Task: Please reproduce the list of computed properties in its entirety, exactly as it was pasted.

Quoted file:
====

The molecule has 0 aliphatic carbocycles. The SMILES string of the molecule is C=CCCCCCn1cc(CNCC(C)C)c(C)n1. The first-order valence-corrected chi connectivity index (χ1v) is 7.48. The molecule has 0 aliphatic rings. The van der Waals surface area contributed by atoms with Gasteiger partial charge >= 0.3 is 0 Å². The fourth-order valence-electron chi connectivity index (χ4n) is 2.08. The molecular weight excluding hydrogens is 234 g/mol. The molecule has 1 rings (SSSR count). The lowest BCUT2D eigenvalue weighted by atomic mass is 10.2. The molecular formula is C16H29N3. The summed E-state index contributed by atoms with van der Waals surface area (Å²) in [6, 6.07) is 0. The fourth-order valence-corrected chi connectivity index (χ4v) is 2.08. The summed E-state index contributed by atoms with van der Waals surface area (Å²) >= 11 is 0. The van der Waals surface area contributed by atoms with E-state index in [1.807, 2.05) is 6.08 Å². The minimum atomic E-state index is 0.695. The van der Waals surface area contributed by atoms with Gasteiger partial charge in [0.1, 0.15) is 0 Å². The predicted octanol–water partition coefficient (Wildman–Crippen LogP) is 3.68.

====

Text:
The molecule has 0 aliphatic carbocycles. The SMILES string of the molecule is C=CCCCCCn1cc(CNCC(C)C)c(C)n1. The first-order valence-corrected chi connectivity index (χ1v) is 7.48. The molecule has 0 aliphatic rings. The van der Waals surface area contributed by atoms with Gasteiger partial charge >= 0.3 is 0 Å². The fourth-order valence-electron chi connectivity index (χ4n) is 2.08. The molecular weight excluding hydrogens is 234 g/mol. The molecule has 1 rings (SSSR count). The lowest BCUT2D eigenvalue weighted by atomic mass is 10.2. The molecular formula is C16H29N3. The summed E-state index contributed by atoms with van der Waals surface area (Å²) in [6, 6.07) is 0. The fourth-order valence-corrected chi connectivity index (χ4v) is 2.08. The summed E-state index contributed by atoms with van der Waals surface area (Å²) >= 11 is 0. The van der Waals surface area contributed by atoms with E-state index in [1.807, 2.05) is 6.08 Å². The minimum atomic E-state index is 0.695. The van der Waals surface area contributed by atoms with Gasteiger partial charge in [0.1, 0.15) is 0 Å². The predicted octanol–water partition coefficient (Wildman–Crippen LogP) is 3.68.